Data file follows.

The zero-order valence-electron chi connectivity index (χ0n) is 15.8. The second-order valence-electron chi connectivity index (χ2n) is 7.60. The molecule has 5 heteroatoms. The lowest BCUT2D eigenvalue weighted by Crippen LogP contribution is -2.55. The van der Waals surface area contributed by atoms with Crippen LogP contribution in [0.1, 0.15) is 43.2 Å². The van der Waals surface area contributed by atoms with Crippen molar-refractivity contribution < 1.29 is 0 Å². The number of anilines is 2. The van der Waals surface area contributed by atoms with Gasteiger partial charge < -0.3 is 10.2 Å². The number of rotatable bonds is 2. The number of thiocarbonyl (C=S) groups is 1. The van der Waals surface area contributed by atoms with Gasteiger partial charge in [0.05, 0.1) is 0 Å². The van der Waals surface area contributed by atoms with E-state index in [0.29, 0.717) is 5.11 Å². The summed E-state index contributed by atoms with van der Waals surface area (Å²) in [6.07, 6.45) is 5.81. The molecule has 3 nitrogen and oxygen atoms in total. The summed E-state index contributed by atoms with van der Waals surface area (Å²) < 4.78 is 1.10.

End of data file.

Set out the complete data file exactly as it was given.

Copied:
The zero-order valence-electron chi connectivity index (χ0n) is 15.8. The second-order valence-electron chi connectivity index (χ2n) is 7.60. The molecule has 5 heteroatoms. The lowest BCUT2D eigenvalue weighted by Crippen LogP contribution is -2.55. The van der Waals surface area contributed by atoms with Crippen LogP contribution in [0.1, 0.15) is 43.2 Å². The van der Waals surface area contributed by atoms with Crippen molar-refractivity contribution < 1.29 is 0 Å². The number of anilines is 2. The van der Waals surface area contributed by atoms with Gasteiger partial charge < -0.3 is 10.2 Å². The number of rotatable bonds is 2. The number of thiocarbonyl (C=S) groups is 1. The van der Waals surface area contributed by atoms with Gasteiger partial charge in [0.05, 0.1) is 0 Å². The van der Waals surface area contributed by atoms with E-state index in [0.29, 0.717) is 5.11 Å². The summed E-state index contributed by atoms with van der Waals surface area (Å²) in [6.07, 6.45) is 5.81. The molecule has 3 nitrogen and oxygen atoms in total. The summed E-state index contributed by atoms with van der Waals surface area (Å²) < 4.78 is 1.10.